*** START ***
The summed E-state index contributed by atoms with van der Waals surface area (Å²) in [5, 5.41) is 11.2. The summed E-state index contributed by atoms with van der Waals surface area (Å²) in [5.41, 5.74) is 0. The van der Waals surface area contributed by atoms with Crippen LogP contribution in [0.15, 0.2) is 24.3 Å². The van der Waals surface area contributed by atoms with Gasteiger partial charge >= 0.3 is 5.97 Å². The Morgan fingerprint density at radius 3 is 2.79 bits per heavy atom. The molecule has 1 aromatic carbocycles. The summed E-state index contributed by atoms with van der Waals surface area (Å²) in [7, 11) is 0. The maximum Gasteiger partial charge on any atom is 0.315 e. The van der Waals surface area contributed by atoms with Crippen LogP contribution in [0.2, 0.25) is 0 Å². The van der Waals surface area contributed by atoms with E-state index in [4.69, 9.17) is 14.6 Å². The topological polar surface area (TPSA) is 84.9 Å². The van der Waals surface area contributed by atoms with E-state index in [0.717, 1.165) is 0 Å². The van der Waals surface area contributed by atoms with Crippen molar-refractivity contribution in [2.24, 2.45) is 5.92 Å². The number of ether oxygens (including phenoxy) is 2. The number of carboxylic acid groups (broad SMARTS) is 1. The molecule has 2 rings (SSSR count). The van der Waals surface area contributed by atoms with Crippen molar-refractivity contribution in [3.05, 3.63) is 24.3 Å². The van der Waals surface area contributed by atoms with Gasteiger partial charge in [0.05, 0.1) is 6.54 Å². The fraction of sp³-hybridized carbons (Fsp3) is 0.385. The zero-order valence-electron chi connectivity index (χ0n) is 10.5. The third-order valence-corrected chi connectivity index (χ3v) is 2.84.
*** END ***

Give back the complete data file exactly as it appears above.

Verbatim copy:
The summed E-state index contributed by atoms with van der Waals surface area (Å²) in [5, 5.41) is 11.2. The summed E-state index contributed by atoms with van der Waals surface area (Å²) in [5.41, 5.74) is 0. The van der Waals surface area contributed by atoms with Crippen LogP contribution in [0.15, 0.2) is 24.3 Å². The van der Waals surface area contributed by atoms with Gasteiger partial charge >= 0.3 is 5.97 Å². The Morgan fingerprint density at radius 3 is 2.79 bits per heavy atom. The molecule has 1 aromatic carbocycles. The summed E-state index contributed by atoms with van der Waals surface area (Å²) in [7, 11) is 0. The maximum Gasteiger partial charge on any atom is 0.315 e. The van der Waals surface area contributed by atoms with Crippen LogP contribution in [0.2, 0.25) is 0 Å². The van der Waals surface area contributed by atoms with E-state index in [4.69, 9.17) is 14.6 Å². The topological polar surface area (TPSA) is 84.9 Å². The van der Waals surface area contributed by atoms with E-state index in [0.717, 1.165) is 0 Å². The van der Waals surface area contributed by atoms with Crippen molar-refractivity contribution in [2.24, 2.45) is 5.92 Å². The number of ether oxygens (including phenoxy) is 2. The number of carboxylic acid groups (broad SMARTS) is 1. The molecule has 2 rings (SSSR count). The van der Waals surface area contributed by atoms with Crippen molar-refractivity contribution in [3.05, 3.63) is 24.3 Å². The van der Waals surface area contributed by atoms with Gasteiger partial charge in [0.05, 0.1) is 6.54 Å². The fraction of sp³-hybridized carbons (Fsp3) is 0.385. The zero-order valence-electron chi connectivity index (χ0n) is 10.5. The third-order valence-corrected chi connectivity index (χ3v) is 2.84.